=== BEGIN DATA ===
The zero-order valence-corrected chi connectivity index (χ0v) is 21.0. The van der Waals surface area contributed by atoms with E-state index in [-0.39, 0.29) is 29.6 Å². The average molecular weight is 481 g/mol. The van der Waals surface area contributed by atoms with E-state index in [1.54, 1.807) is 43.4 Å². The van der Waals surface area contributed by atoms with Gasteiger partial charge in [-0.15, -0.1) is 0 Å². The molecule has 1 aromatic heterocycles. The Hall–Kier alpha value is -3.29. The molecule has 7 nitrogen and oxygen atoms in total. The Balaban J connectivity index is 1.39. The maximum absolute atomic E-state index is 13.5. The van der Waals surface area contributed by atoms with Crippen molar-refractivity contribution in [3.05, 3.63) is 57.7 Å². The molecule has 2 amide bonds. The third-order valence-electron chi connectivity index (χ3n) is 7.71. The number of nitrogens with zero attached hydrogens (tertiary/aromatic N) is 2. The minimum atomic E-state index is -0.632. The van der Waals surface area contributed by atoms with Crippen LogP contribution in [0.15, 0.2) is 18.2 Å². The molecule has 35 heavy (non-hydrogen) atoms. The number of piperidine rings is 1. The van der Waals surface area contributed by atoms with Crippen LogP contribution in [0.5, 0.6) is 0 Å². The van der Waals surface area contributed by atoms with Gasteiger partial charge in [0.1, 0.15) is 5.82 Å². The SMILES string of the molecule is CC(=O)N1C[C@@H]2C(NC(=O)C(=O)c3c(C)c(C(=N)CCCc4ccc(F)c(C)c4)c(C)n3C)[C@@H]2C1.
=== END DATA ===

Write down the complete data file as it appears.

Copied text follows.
The zero-order valence-corrected chi connectivity index (χ0v) is 21.0. The van der Waals surface area contributed by atoms with E-state index in [-0.39, 0.29) is 29.6 Å². The average molecular weight is 481 g/mol. The van der Waals surface area contributed by atoms with E-state index in [1.54, 1.807) is 43.4 Å². The van der Waals surface area contributed by atoms with Gasteiger partial charge in [-0.15, -0.1) is 0 Å². The molecule has 1 aromatic heterocycles. The Hall–Kier alpha value is -3.29. The molecule has 7 nitrogen and oxygen atoms in total. The Balaban J connectivity index is 1.39. The maximum absolute atomic E-state index is 13.5. The van der Waals surface area contributed by atoms with Crippen molar-refractivity contribution in [3.05, 3.63) is 57.7 Å². The molecule has 2 amide bonds. The third-order valence-electron chi connectivity index (χ3n) is 7.71. The number of nitrogens with zero attached hydrogens (tertiary/aromatic N) is 2. The minimum atomic E-state index is -0.632. The van der Waals surface area contributed by atoms with Crippen LogP contribution in [0.15, 0.2) is 18.2 Å². The molecule has 35 heavy (non-hydrogen) atoms. The number of piperidine rings is 1. The van der Waals surface area contributed by atoms with Crippen LogP contribution in [0.5, 0.6) is 0 Å². The van der Waals surface area contributed by atoms with Gasteiger partial charge in [0.1, 0.15) is 5.82 Å². The SMILES string of the molecule is CC(=O)N1C[C@@H]2C(NC(=O)C(=O)c3c(C)c(C(=N)CCCc4ccc(F)c(C)c4)c(C)n3C)[C@@H]2C1.